Most studies of conceptual knowledge in the brain focus on a narrow range of concrete conceptual categories, rely on the researchers' intuitions about which object belongs to these categories, and assume a broadly taxonomic organization of knowledge. In this fMRI study, we focus on concepts with a variety of concreteness levels; we use a state of the art lexical resource (WordNet 3.1) as the source for a relatively large number of category distinctions and compare a taxonomic style of organization with a domain-based model (associating concepts with scenarios). Participants mentally simulated situations associated with concepts when cued by text stimuli. Using multivariate pattern analysis, we find evidence that all Taxonomic categories and Domains can be distinguished from fMRI data and also observe a clear concreteness effect: Tools and Locations can be reliably predicted for unseen participants, but less concrete categories (e.g., Attributes, Communications, Events, Social Roles) can only be reliably discriminated within participants. A second concreteness effect relates to the interaction of Domain and Taxonomic category membership: Domain (e.g., relation to Law vs. Music) can be better predicted for less concrete categories. We repeated the analysis within anatomical regions, observing discrimination between all/most categories in the left middle occipital and temporal gyri, and more specialized discrimination for concrete categories Tool and Location in the left precentral and fusiform gyri, respectively. Highly concrete/abstract Taxonomic categories and Domain were segregated in frontal regions. We conclude that both Taxonomic and Domain class distinctions are relevant for interpreting neural structuring of concrete and abstract concepts.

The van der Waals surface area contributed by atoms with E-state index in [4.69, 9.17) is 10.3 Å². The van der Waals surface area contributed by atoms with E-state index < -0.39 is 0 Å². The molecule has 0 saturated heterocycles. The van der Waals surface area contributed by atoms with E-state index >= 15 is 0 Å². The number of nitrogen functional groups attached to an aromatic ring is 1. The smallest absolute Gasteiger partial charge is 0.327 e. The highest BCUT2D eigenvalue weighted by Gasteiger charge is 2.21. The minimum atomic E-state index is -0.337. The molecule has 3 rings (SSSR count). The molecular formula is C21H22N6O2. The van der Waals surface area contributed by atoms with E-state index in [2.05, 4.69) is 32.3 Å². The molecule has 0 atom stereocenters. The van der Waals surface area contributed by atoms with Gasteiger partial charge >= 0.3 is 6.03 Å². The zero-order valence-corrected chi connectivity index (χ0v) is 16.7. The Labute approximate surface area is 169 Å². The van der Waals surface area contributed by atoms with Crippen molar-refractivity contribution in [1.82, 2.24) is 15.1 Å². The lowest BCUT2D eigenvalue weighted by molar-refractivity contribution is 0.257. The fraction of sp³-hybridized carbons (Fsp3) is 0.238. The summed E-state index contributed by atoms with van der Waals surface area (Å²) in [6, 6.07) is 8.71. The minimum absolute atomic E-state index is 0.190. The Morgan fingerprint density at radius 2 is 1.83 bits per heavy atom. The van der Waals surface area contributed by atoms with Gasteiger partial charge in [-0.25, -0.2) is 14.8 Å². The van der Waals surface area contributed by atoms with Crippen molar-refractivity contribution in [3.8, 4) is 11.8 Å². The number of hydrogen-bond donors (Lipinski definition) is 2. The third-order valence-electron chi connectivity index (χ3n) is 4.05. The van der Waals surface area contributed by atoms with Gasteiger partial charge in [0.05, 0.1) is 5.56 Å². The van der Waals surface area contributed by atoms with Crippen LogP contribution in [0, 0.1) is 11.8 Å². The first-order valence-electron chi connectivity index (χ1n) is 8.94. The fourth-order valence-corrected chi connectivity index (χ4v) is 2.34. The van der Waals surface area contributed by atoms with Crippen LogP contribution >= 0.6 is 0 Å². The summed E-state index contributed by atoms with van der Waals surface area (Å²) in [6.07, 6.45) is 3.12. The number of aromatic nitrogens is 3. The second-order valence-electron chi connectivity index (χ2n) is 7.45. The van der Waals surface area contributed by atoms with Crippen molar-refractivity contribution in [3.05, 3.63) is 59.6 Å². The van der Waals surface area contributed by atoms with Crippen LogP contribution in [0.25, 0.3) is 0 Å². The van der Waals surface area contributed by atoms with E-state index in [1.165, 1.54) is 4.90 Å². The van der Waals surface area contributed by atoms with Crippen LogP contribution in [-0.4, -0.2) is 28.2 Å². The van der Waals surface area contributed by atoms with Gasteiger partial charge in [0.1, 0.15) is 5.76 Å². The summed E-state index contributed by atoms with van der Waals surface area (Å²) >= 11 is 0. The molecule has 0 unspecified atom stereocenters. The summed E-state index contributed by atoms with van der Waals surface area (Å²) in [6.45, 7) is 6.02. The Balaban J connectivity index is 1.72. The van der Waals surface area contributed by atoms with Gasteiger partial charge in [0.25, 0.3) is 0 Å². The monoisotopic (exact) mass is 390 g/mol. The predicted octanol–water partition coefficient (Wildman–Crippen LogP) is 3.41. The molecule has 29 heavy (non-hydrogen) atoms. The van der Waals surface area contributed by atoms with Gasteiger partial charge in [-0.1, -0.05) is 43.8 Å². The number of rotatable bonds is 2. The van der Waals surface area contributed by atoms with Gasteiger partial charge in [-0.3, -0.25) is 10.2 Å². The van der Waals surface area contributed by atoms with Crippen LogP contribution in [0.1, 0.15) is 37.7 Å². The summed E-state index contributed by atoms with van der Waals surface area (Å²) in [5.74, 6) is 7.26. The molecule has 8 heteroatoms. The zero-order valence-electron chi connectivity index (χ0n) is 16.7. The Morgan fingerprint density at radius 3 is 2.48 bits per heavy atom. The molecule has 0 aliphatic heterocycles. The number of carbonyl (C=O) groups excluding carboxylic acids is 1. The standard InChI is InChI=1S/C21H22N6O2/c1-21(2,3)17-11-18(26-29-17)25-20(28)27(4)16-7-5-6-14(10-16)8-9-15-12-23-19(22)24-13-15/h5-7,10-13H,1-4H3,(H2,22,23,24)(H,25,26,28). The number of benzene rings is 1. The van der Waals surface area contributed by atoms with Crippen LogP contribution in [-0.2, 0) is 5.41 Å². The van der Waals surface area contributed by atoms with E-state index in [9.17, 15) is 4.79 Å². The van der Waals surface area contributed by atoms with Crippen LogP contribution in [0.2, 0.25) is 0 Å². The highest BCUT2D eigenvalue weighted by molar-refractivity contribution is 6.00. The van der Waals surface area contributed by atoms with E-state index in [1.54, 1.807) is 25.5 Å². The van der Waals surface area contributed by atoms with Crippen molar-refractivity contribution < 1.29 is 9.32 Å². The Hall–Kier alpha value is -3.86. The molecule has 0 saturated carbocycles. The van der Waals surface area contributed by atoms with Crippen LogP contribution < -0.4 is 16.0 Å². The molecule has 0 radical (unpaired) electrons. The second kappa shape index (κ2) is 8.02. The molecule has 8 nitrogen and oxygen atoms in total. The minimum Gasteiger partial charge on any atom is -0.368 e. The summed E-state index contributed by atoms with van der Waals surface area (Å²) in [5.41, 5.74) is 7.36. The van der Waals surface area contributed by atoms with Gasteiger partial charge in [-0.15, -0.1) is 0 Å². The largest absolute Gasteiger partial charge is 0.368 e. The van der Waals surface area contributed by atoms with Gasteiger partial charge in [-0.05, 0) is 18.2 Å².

ASJC Scopus subject areas
- Cognitive Neuroscience
- Language and Linguistics
- Linguistics and Language
Anderson, A. J., Murphy, B., & Poesio, M. (2014). Discriminating Taxonomic Categories and Domains in Mental Simulations of Concepts of Varying Concreteness. Journal of cognitive neuroscience, 26(3), 658-681. https://doi.org/10.1162/jocn_a_00508